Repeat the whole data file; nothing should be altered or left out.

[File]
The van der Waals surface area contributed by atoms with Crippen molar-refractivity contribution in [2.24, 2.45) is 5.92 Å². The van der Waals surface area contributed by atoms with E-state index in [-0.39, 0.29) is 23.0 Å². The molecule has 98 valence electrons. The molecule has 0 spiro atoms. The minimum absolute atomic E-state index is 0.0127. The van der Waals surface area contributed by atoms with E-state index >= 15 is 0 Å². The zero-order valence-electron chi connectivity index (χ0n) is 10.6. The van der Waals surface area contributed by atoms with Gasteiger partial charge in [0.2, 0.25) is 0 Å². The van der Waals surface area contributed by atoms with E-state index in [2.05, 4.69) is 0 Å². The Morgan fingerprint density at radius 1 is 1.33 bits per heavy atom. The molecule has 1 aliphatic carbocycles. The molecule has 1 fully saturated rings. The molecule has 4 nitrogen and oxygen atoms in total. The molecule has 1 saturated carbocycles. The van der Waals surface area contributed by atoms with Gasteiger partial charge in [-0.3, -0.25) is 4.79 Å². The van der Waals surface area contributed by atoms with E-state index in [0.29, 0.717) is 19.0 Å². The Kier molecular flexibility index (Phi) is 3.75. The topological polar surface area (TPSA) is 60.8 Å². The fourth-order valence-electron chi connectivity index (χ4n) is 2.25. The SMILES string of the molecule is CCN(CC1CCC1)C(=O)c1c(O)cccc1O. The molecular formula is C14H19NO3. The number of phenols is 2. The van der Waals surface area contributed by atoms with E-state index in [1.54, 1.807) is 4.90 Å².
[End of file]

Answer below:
The van der Waals surface area contributed by atoms with Crippen molar-refractivity contribution in [2.24, 2.45) is 5.92 Å². The van der Waals surface area contributed by atoms with E-state index in [-0.39, 0.29) is 23.0 Å². The molecule has 98 valence electrons. The molecule has 0 spiro atoms. The minimum absolute atomic E-state index is 0.0127. The van der Waals surface area contributed by atoms with E-state index >= 15 is 0 Å². The zero-order valence-electron chi connectivity index (χ0n) is 10.6. The van der Waals surface area contributed by atoms with Gasteiger partial charge in [0.2, 0.25) is 0 Å². The van der Waals surface area contributed by atoms with E-state index in [2.05, 4.69) is 0 Å². The Morgan fingerprint density at radius 1 is 1.33 bits per heavy atom. The molecule has 1 aliphatic carbocycles. The molecule has 1 fully saturated rings. The molecule has 4 nitrogen and oxygen atoms in total. The molecule has 1 saturated carbocycles. The van der Waals surface area contributed by atoms with Gasteiger partial charge in [-0.3, -0.25) is 4.79 Å². The van der Waals surface area contributed by atoms with E-state index in [0.29, 0.717) is 19.0 Å². The Kier molecular flexibility index (Phi) is 3.75. The topological polar surface area (TPSA) is 60.8 Å². The fourth-order valence-electron chi connectivity index (χ4n) is 2.25. The SMILES string of the molecule is CCN(CC1CCC1)C(=O)c1c(O)cccc1O. The molecular formula is C14H19NO3. The number of phenols is 2. The van der Waals surface area contributed by atoms with E-state index in [1.54, 1.807) is 4.90 Å².